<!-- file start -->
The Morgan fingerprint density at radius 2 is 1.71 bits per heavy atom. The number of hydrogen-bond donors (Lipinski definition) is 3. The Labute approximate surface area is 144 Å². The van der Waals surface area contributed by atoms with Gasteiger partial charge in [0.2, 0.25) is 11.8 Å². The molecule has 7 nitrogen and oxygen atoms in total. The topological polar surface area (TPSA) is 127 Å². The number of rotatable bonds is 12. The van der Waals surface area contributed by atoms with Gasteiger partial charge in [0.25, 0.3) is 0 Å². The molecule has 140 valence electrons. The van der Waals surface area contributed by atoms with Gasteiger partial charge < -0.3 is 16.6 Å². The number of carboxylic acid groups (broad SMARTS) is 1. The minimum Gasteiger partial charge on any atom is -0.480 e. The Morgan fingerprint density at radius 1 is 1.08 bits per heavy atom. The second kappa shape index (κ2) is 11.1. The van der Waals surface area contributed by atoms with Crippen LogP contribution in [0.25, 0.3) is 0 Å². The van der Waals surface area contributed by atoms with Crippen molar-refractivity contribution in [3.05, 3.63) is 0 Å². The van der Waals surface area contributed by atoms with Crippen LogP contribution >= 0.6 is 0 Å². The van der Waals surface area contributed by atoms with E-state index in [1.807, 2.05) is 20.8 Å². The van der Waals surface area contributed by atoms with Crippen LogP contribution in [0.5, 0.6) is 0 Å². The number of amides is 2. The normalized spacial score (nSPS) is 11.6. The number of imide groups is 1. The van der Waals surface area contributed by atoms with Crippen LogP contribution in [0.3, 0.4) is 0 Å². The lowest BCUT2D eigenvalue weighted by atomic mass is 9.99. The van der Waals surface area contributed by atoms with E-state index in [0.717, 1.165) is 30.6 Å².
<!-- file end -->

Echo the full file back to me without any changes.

The Morgan fingerprint density at radius 2 is 1.71 bits per heavy atom. The number of hydrogen-bond donors (Lipinski definition) is 3. The Labute approximate surface area is 144 Å². The van der Waals surface area contributed by atoms with Gasteiger partial charge in [0.2, 0.25) is 11.8 Å². The molecule has 7 nitrogen and oxygen atoms in total. The topological polar surface area (TPSA) is 127 Å². The number of rotatable bonds is 12. The van der Waals surface area contributed by atoms with Gasteiger partial charge in [0.25, 0.3) is 0 Å². The molecule has 140 valence electrons. The van der Waals surface area contributed by atoms with Gasteiger partial charge < -0.3 is 16.6 Å². The number of carboxylic acid groups (broad SMARTS) is 1. The minimum Gasteiger partial charge on any atom is -0.480 e. The Morgan fingerprint density at radius 1 is 1.08 bits per heavy atom. The second kappa shape index (κ2) is 11.1. The van der Waals surface area contributed by atoms with Crippen LogP contribution in [0.25, 0.3) is 0 Å². The van der Waals surface area contributed by atoms with Crippen molar-refractivity contribution in [3.05, 3.63) is 0 Å². The van der Waals surface area contributed by atoms with Crippen LogP contribution >= 0.6 is 0 Å². The van der Waals surface area contributed by atoms with E-state index in [1.807, 2.05) is 20.8 Å². The van der Waals surface area contributed by atoms with Crippen LogP contribution in [0.5, 0.6) is 0 Å². The number of amides is 2. The normalized spacial score (nSPS) is 11.6. The number of imide groups is 1. The van der Waals surface area contributed by atoms with Crippen LogP contribution in [0.3, 0.4) is 0 Å². The lowest BCUT2D eigenvalue weighted by atomic mass is 9.99. The van der Waals surface area contributed by atoms with E-state index in [0.717, 1.165) is 30.6 Å².